Bonalu 2023 | Bonalu Festival to thank Goddess Mahankali
Bonalu (Telugu: బోనాలు), also know as Ashada Jatara is one of the biggest festivals of Telangana. It is observed once in a year during the months of July/ August in the famous twin cities of Secunderabad and Hyderabad and also other parts of Telangana. In 2014, The government of Telangana declared Bonalu a state festival.
Bonalu festival is dedicated to Goddess Mahankali and is celebrated during the Ashadha month of the Hindu calendar. This is a religious day dedicated to thank Goddess Mahankali for her blessings.
When is Bonalu 2023?
Bonalu 2023, will extend over four Sundays in ashada masam starting from June 25. The first and the fourth day of the Bonalu festival will be observed by conducting many special poojas to Goddess Yellamma.
Bonalu 2023 festivities started at Jagadambika temple, Golconda Fort on July 03, Sunday. Celebrations at Ujjaini Mahankali Temple in Secunderabad will be held on July 17. The main Bonalu will be celebrated on July 24, Sunday at Sri Mahankali Temple, Lal Darwaza. July 25 is a public holiday in the state of Telangana.
Bonalu Dates in 2023June 25 Sunday, July 02 Sunday, July 09 Sunday, July 16 Sunday,
→ To Know When Is Bonalu In 2024, 2025, 2026 Click Here
This year ie. 2023, the main Bonalu will be celebrated on July 24 at Simhavahini Sri Mahankali Devalayam. July 25 is a public holiday in the state of Telangana.
What is Bonalu 2023?
The name has been derived from the Sanskrit term ‘Bhojanam’. This in turn became Bonam and that later was termed as Bonalu. It all means food, or a feast as in Telugu language. As per the festival, this is a food offering that is offered to the Mother Goddess Mahankali. Bonam denotes the food that will be cooked in pots and that is offered to the Goddess. In various parts of Andhra Pradesh, Bonalu includes the worship of the Goddess in a number of forms and names like Pochamma, Yellamma, Ankalamma, Peddhamma, Maremma, Dokkalamma, Poleramma, and Nookalamma.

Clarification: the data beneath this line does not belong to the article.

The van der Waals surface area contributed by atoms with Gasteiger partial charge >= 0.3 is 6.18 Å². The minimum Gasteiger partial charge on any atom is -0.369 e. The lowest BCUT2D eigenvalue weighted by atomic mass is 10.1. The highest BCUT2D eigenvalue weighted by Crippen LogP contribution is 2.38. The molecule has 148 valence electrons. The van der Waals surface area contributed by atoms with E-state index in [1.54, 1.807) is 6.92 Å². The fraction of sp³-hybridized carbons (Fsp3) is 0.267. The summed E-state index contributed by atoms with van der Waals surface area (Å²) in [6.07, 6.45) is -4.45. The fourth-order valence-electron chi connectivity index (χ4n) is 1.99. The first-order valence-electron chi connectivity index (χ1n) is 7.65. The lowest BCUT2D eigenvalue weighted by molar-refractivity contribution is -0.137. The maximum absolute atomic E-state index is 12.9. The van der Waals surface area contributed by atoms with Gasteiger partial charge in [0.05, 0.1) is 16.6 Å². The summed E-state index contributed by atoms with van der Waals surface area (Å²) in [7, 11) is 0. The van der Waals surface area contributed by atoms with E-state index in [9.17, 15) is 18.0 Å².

Must See: Bonalu festival in pictures
Story behind the Bonalu Festival & its Rituals
It is believed that every year, the Goddess make a comeback to her maternal home in the month of Ashada. During the time, people offer their love, respect and devotion in the form of dance, and pots of food, bangles, and sarees.
Just as much as a family would welcome the return of their daughter into their own house, the same way, devotees are celebrating the visit of the Goddess to her own home. For this, special meals are offered so that she is pleased with her people.
They believe that Goddess Mahankali will wipe away all diseases, and sorrows of a person
Puja Rituals on Bonalu
On the first Sunday. , the rituals will be carried out at Sri Jagadamba temple in the Golconda Fort, Telangana.
The second Sunday rituals will be held in Balkampet Yellamma temple in Balkampet and Ujjaini Mahakali Temple in Secunderabad.It is called as Lashkar Bonalu.
The third Sunday of the Ashada month will conduct prayers at the Pochamma and katta maisamma temple in chilkalguda and the Matheswari temple of Lal Darwaza in Old City of Hyderabad.
Bonam Offering: People rise early each Sunday, have a complete bath, wear clean, new clothes. Women, purchase new Earthen pots, wash it and cook a mix of rice, curd, water, and jaggery in it. The pot is decorate with combination of red, white and yellow colours. They apply turmeric and kumkum on the pots. This pot is the offering to the Goddess.
Bonam Jyoti: Women cover the pot, place neem leaves on top and light a lamp on top and this is what called as the Bonam Jyoti.
Women prepare all the necessary pots, dress in traditional saree while young girls in lehengas or half sarees, place the pots on their heads, and dance to the drum beats as part of the honouring ceremony of the Goddess.
Along with the filled pots, they offer bangles and sarees to please the Goddess Mahankali. They do this in the belief that such offerings will drive away evil and help them survive through the Monsoon season.
People participate in Bonalu celebrations, in Hyderabad